Do you not see, it is pointless suffering through various discomforts acquired from bites of bugs, gadflies, mosquitoes, (snakes, animals…), from feelings of thirst and hunger, from the irritation of rashes and the like, all of these rendered of little importance or trivial through a modicum of familiarisation and forbearance.  Cold, heat, rain, wind, arduous travel, illness, captivity, even beating and torture, should not induce in me a sense of vulnerability and defeat (feeling sorry for myself like some lost child), otherwise the distress will only aggravate and increase, (rather I should become hardened to them by practising patience).
Chapter VI – verses, Skt. 7-18a; Tib. 17-18ab
 Some [warriors], seeing their own blood are emboldened in their advance showing especial determination, strength and courage, while others lose heart and collapse within their own footsteps even as they advance at the sight of others’ blood. [S18a/T18ab] These reactions [of the warrior] come from the set of the spirit, the disposition of the mind, whether it be resolute and brave or weak and faint-hearted.
Chapter VI – verses, Skt. 18-19a; Tib. 18cd-19ab
[S18b/T18cd] In this way, I should become the master, invulnerable to all sorrow, harm and injury, not allowing discomfort and hardship to throw me off, not allowing it to become unbearable, insurmountable. [S19a/T19ab] Not even when in pain or distress – not even in the thick of battle – should I, using my wisdom, let my mind become troubled or disturbed, my spirit retaining its tranquillity, its lightness, its composure, its balance, its confidence, its joy.
Chapter VI – verses, Skt. 19b-21; Tib. 19cd-21
[S19b/T19cd] For those who engage in the struggle with the kleśas, when in battle there will be much hardship, pain and injury, for these are plentiful during struggle. What battle is fought without the experience of suffering? It is quite unimportant.  There are those who take their enemies’ blows upon their chests, (taking them on the chin). It is they who are the victors, the heroes, they who courageously disregard all suffering and pain in vanquishing the enemies such as hatred and so forth. Ordinary warriors are just killers of the dead.  And more so, there is further worth and benefit that arises from sorrow: hardship and despair will fell one’s puffed-up arrogance and ignite the desire for emancipation; it will nourish compassion for migrators who wander in saṃsāra; one will come to loathe un-virtue, have joy in virtue and direct one’s deepest thought to the Conqueror.
Chapter VI – verses 22-23
 So, I do not get angered and enraged when my body feels out of sorts, such as jaundice of the liver (which is inanimate), even though they are a major source of quite intense sorrow; then, why get angry at those (things which happen to be animate, sentient beings)? They too are impelled and provoked on by circumstance and conditions.  Just as acute pain comes about, although in no way wanted or expected, so anger (and the other damaging kleśas) are strong and quick to arise in beings quite automatically, although equally not desired.
Chapter VI – verse 24
Without intentionally thinking “I shall get angry”, people just become angry spontaneously, impulsively, of their own accord. [Likewise], anger just naturally happens without planning beforehand, ‘to break forth before it breaks forth’, to produce itself from now on.
Chapter VI – verse 25
Whatever offends, is faulty, makes mistakes, has shortcomings, transgresses, and whoever commits misdeeds or evil, whoever acts negatively, errs or commits crimes, in whatever various and diverse ways, all of these arise through the force of implacable and necessary causes and conditions and do not rise, move or operate under their own power, nor do they just happen on their own, spontaneously or self-directed; independence is not known.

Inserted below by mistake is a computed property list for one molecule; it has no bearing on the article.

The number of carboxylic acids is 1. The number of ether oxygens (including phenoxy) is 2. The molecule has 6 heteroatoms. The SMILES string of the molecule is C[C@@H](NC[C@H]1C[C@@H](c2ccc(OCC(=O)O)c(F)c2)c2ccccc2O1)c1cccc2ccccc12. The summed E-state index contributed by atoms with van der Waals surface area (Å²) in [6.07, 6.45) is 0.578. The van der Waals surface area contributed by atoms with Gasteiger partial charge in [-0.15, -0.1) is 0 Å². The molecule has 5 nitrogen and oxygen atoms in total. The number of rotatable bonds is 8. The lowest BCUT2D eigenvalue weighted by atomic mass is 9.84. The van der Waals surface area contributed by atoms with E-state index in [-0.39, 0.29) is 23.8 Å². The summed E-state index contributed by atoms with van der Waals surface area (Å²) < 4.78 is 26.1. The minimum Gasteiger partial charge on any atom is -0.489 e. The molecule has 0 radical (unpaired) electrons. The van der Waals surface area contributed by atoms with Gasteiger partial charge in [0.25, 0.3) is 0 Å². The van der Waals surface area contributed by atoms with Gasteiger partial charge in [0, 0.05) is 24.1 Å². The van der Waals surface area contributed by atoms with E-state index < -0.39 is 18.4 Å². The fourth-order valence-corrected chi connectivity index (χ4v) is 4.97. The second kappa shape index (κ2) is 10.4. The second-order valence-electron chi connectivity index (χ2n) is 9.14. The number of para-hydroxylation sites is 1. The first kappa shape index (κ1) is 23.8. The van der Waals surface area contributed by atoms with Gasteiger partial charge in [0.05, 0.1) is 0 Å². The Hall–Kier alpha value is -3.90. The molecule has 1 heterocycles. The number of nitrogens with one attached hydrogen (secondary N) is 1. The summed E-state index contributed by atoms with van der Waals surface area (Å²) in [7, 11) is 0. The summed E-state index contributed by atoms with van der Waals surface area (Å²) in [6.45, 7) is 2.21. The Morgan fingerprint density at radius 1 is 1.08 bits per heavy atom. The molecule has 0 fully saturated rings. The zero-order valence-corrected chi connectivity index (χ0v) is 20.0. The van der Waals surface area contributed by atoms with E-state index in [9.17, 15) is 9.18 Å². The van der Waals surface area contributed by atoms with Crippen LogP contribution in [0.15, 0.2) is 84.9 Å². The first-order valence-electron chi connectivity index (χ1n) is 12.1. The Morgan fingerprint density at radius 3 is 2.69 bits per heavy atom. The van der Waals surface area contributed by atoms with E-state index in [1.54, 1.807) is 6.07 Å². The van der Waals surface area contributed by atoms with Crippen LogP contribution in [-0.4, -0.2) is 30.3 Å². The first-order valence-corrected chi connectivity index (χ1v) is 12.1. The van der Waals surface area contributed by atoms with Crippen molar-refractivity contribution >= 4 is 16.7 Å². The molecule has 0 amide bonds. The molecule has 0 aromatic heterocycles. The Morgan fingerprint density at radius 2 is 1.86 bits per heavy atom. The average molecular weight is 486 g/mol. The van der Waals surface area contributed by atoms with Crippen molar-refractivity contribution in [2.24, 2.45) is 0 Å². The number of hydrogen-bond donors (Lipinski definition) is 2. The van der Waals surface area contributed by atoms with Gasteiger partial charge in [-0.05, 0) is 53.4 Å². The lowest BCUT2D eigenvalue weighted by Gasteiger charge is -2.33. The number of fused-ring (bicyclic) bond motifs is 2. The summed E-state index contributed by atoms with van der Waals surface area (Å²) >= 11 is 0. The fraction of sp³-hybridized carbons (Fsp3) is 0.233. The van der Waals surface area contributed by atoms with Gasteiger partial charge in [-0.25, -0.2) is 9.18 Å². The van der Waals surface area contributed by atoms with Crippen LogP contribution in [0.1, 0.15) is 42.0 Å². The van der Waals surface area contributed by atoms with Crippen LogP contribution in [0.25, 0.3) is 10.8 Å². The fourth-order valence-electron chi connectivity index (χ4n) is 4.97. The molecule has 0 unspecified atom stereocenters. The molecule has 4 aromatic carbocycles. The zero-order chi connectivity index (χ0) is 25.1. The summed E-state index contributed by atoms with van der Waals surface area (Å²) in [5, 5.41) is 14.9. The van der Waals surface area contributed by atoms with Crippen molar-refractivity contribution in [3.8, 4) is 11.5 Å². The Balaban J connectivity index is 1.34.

Chapter VI – verse 26
A complex of causes and conditions bunching up and coming together has no intention or conscious thought that “I shall produce something, make something happen, create, bring something about” (i.e. a suffering result); and nor is it the case that the effect produced, (the suffering), has the intention, thought or desire itself to be specifically produced, created or bought about.
Chapter VI – verses, Skt. 27-28a; Tib. 27-28ab
 That which is considered and asserted as the Primal Matter and that which is imputed and designated as an (independent, permanent) Self do not come into being purposing “I shall arise and come into being” (in order to harm). [S28a/T28ab] Since they have not yet arisen or manifested, they do not, then, exist, there is nothing there, therefore what could wish to come into existence (in order to harm), how could that wish exist?
Chapter VI – verse, Skt. 28b; Tib. 28cd
Since this Self would be drawn to apprehend objects of the senses [manifested through prakrti] and would be occupied with them, enmeshed with them, absorbed in them permanently, it could not hope to stop or finish so doing (i.e. change pleasant to unpleasant, or just stop being (what it is)).
Chapter VI – verses 29-30
 If the Self is innate and static (as the Naiyāyika assert) it is therefore not sentient and thereby quite clearly and evidently cannot perform actions just as space cannot perform action – how could it? And even when in proximity with – even if surrounded by – causes and conditions, how could that whose nature is unchanging do anything, how could it connect with causes and conditions to act?  And even if it could connect with causes and conditions to bring about an act, at the time of the (connecting) action, in what way could the Self have participated in, or responded to, the act when, both at the time and afterwards, it remains as it was before? In what sense could it be said that anything happened? And even if it were conceived that the Self had had the action (that this condition had made the Self act), then which of the two, the condition or the Self, caused the other to connect, how could the two have become related (when the Self is held to be innate and static)?
Chapter VI – verse 31